Bodies of 30 OAPs feared trapped in icy rubble
Investigators were trying to pick through the icy rubble of a charred home for the elderly in Quebec to try to identify more victims of a fire that killed at least five and left about 30 missing.
The residence now resembles a macabre frozen palace, with sheets of ice and thick icicles covering the destroyed structure.
Canada's prime minister said there was little doubt the death toll would climb in the eastern Quebec town of L'Isle-Verte, where sub-freezing temperatures have hampered the recovery effort.
Police said three search teams of police, firefighters and coroners were going through wreckage in shifts and using steam to melt the ice.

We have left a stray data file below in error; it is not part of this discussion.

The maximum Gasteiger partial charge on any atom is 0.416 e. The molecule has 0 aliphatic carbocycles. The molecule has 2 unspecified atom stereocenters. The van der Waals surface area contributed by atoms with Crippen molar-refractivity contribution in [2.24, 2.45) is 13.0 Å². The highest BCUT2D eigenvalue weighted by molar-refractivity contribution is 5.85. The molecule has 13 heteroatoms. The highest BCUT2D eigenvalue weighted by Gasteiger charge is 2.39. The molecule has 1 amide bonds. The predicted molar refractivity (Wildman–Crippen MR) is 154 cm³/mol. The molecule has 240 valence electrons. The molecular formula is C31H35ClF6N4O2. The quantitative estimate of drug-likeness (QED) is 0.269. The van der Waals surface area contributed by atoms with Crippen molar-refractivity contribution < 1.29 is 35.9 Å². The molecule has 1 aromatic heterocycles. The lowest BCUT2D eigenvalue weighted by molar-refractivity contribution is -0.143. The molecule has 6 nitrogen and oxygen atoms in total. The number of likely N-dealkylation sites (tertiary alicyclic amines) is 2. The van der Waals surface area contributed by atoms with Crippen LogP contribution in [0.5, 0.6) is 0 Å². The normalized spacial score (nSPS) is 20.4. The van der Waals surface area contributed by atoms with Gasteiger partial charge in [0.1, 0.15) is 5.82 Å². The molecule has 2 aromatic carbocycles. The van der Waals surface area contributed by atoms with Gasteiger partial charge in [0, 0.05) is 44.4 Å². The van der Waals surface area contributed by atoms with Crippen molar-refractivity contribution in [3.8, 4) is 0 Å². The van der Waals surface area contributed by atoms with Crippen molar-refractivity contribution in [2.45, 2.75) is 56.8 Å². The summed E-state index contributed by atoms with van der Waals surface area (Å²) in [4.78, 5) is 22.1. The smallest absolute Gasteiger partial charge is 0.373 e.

The cause of Thursday's early morning blaze remains unclear.
Witnesses told horrific tales of seeing people die in the blaze. Most of the residents probably never had a chance to escape – many of them were over 85 and had little or no mobility.
Pascal Fillion said he saw someone use a ladder to attempt to rescue a man cornered on his third-floor balcony. The man was crying out for help before he fell to the ground engulfed in flames.
A Quebec Health Department document indicates the residence, which has operated since 1997, had only a partial sprinkler system. The facility expanded around 2002 and the sprinklers in the new part of the building triggered the alarm.
Quebec Minister of Social Services Veronique Hivon said many of the volunteer firefighters from the small town of about 1,500 had relatives in the residence. She said psychologists would be knocking on doors throughout the community to offer help. Ms Hivon said the residence met code and had a proper evacuation plan.
The massive fire in the three-storey building erupted at about 12.30am Thursday and quickly spread.
The fire broke out in -20C temperatures, causing equipment to freeze.